So we are out there, and the Government trying to make it clear, along with the union movement, and responsible employer organizations, that good safety is good business. Not only is it good for the workers' health and safety, it is also good for the long-term prosperity of society. So, it is of great concern to us that some of these advocates that might get the ear of the Prime Minister the same way as Peter Hendy and the Melbourne Club got the helm in the debate over industrial relations, unfortunately, and we have seen consequence that had. The disastrous consequences of these advocates getting control of the occupational health and safety debate, is that it is literally a life and death matter for ordinary Australian families.
With the Federal agenda, it appears that Comcare is pretty central to both their legislative programme and their idea of rolling out a Federal OH&S structure. Is the growth of Comcare weakening state-based systems like our own WorkCover?
Look, I think there is a potential and perhaps some signs of a deliberate strategy on behalf of some players in the Commonwealth, that they want the option to use Comcare as a basis for undermining occupational health and safety regimes across the States - particularly our occupational health and safety regime here in NSW. So I am very worried that Comcare is in fact being used for that purpose, or may be used for that purpose by the Federal Government, and clearly some employers mistakenly believe, in my view, that opting out of a system that has appropriate compliance and proper safety nets, like the WorkCover system in NSW, into effectively a self regulating environment like Comcare, will provide good outcomes for them. It won't.
It will provide bad outcomes for their employees, and in the end Comcare, which is designed as both an occupational health and safety system and a workers compensation system for public servants, many, many categories of employees in the private economy and across the board won't find that the arrangements of Comcare are at all suitable to their working life. So, I think the Commonwealth does have the idea they can undermine the WorkCover framework by attracting employers into Comcare, with misplaced incentives that Comcare represents a federal system.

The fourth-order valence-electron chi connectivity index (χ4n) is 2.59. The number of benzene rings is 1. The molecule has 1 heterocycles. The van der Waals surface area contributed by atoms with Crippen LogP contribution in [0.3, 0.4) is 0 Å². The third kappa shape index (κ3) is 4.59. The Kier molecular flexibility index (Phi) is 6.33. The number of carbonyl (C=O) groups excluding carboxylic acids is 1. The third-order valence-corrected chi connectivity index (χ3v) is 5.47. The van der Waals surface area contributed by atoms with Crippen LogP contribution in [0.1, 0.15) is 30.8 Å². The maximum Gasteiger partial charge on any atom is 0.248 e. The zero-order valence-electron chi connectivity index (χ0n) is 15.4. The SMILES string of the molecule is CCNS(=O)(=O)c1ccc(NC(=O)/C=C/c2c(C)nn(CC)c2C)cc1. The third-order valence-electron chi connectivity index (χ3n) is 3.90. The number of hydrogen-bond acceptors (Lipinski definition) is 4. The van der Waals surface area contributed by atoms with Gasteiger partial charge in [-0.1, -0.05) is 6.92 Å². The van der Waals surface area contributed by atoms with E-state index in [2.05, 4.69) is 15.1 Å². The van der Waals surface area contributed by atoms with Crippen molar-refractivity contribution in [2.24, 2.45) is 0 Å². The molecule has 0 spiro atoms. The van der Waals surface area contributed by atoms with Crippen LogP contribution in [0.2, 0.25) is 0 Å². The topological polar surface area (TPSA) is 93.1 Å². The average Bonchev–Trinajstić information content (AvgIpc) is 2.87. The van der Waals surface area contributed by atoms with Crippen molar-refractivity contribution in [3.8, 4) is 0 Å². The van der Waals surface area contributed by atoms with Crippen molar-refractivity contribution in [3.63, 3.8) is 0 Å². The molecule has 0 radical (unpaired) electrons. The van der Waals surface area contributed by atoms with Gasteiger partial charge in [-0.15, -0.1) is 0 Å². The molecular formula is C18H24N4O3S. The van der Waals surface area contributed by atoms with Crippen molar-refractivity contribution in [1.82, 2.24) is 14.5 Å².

If Comcare enables people that are self-insured to opt out of the State OH&S laws - could we see two OH&S standards side by side in the same workplace down the track?
Well, this is the other point here, and this is why you have got to take a dose of reality. The Commonwealth and the Minister, Kevin Andrews, are always raving on about red tape inconsistency, and here's a government - the Howard Government, since they gained control of the Senate - is the single Government that has put the most new red tape in the shortest span of time into the employment relationship across the board.
So they are all about red tape, they are all about inconvenience to business, they forcing business to collect information that nobody knows what it is for, but what it seems to me they are also doing, is their strategy is wrong-headed, that it won't deliver consistency, and what you will have is major inconsistencies. Where, as you're alluding to, one employee could be a contractor in a workplace covered by a different set of safety laws to someone else beside them who is working for another contractor who is using Comcare, or the site employer who is using Comcare. That is absurd. It is ludicrous, and in any modern society would be unacceptable.